25 terms

154 ESL Supplemental: Domain I

Domain I: Language Concepts and Language Acquisition
STUDY
PLAY
Phonetics
articulation and perception of speech sounds
Phonology
the sound system of a language
Morphology
the study of the structure and formation of words
Syntax
the grammatical arrangement of words in sentences
Lexicon
a language user's knowledge of words
Semantics
the study of language meaning
Suprasegmentals
stress, intonation, loudness, pitch level, juncture, speaking rate
Pragmatics
the use of language in a social context
phoneme
in a language, the smallest distinctive sound unit
allophone
a variant of a phoneme that does not change meaning
code switching
Shifting back and forth between languages in the same conversation.
Homophone
two words which are pronounced the same way but differ in meaning or spelling or both (e.g. bare and bear)
Aquisition Learning Hypothesis
Acquisition by subconscious process and learning through instruction are two separate processes and learners do both to acquire language.
Natural Order Hypothesis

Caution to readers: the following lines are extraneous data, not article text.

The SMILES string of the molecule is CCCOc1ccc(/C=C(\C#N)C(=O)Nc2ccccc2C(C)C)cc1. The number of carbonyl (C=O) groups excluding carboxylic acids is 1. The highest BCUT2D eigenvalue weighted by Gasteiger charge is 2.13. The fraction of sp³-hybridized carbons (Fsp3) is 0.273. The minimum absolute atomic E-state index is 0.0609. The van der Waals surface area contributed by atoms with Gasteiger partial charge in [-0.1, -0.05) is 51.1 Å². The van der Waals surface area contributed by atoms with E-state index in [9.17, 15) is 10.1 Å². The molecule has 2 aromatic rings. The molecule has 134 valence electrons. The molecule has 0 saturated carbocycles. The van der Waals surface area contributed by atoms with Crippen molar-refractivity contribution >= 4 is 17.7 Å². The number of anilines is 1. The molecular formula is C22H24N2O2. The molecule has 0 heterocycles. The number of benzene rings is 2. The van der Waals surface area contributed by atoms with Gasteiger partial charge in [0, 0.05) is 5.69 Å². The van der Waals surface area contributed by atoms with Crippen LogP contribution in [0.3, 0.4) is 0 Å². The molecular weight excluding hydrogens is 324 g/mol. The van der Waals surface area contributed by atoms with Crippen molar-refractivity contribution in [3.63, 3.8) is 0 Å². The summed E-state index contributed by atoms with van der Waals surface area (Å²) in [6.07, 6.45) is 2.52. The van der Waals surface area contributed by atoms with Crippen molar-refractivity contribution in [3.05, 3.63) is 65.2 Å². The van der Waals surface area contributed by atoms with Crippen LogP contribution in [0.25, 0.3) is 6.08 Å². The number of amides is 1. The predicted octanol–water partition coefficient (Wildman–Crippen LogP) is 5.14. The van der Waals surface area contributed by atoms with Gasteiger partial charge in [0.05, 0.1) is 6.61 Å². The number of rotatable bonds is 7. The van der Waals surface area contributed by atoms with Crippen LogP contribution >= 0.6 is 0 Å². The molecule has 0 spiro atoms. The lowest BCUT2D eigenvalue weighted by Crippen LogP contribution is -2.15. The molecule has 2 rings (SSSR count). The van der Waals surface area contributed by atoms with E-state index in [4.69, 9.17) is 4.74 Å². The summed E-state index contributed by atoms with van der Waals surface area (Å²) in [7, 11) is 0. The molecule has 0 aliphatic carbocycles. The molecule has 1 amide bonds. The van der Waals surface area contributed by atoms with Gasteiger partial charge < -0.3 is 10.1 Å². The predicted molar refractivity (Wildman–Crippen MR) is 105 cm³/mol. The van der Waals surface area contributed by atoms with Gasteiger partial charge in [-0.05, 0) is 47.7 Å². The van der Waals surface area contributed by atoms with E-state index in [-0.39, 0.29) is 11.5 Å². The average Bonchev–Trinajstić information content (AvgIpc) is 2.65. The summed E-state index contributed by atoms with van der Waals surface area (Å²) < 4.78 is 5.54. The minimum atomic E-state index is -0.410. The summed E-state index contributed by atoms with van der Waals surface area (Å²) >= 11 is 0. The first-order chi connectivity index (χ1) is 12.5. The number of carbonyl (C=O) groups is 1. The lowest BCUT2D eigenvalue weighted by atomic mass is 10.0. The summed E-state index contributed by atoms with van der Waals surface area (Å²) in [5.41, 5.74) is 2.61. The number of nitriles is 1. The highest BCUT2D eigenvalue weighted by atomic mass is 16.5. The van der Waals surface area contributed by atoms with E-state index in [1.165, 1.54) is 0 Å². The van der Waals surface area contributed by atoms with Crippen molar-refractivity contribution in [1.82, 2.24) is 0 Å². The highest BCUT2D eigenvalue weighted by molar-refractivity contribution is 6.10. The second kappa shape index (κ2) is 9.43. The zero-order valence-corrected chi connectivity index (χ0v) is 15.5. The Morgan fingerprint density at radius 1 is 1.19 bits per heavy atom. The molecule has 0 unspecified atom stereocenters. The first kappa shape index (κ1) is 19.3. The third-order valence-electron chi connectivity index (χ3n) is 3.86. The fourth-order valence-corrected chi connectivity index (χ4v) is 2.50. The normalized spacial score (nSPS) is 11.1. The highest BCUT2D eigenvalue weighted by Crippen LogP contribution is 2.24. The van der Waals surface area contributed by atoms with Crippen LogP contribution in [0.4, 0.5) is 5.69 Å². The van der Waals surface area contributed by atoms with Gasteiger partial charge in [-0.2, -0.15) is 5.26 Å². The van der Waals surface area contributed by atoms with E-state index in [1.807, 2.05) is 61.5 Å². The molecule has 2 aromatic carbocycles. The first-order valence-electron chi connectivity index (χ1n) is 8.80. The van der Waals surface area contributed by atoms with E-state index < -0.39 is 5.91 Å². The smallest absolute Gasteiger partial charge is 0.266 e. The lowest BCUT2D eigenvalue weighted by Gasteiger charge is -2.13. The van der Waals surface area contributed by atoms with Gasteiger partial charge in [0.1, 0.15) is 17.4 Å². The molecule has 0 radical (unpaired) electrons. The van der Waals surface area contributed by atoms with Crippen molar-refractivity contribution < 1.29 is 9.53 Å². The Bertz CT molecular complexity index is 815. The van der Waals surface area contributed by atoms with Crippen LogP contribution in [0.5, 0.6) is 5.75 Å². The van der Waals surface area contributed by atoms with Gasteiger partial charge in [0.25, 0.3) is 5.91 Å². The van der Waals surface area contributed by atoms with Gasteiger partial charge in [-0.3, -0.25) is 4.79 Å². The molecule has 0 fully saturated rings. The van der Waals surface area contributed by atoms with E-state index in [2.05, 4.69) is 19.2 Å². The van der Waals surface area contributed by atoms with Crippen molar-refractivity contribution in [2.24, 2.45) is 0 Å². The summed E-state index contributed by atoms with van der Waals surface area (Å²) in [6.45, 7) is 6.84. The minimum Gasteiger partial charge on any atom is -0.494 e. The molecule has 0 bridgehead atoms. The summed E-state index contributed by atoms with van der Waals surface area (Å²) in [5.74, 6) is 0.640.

Grammatical structures are acquired in a predictable order, irrespective of the language being learned.
Monitor Hypothesis
an internal editing device which comes into play when there is sufficient time and conscious knowledge to communicate correctly.
Input Hypothesis
Language acquisition is the result of comprehensible language input and not of language production.
Affective Filter Hypothesis
Filter that determines how much a person learns in a formal or informal language setting. Comprises affective elements that may block the acquisition process.
Silent Stage Period
Students new to acquiring language are silent until comfortable speaking. May last up to one year.
Common Underlying Proficiency of Languages (CUP)
Explains that in surface languages appear to be different. In deep structures, languages are interdependent.
Basic Interpersonal Communication Skills (BICS)
Social/conversational language which learners develop approximately within the first two years after initial exposure to new language.
Cognitive Academic Language Proficiency (CALP)
Academic language which learners develop within five to seven years without ESL methods.
Context-Embedded
Provides many cues for the learner to access information (realia, video, plays, illustrations).
Context-Reduced
Learner must rely on language to access information (lecture, reading a text, worksheets).
Cognitively Demanding
Learner must have enough background knowledge to scaffold new ideas that are academically challenging.
Cognitively Undemanding
Language required is social and not specialized.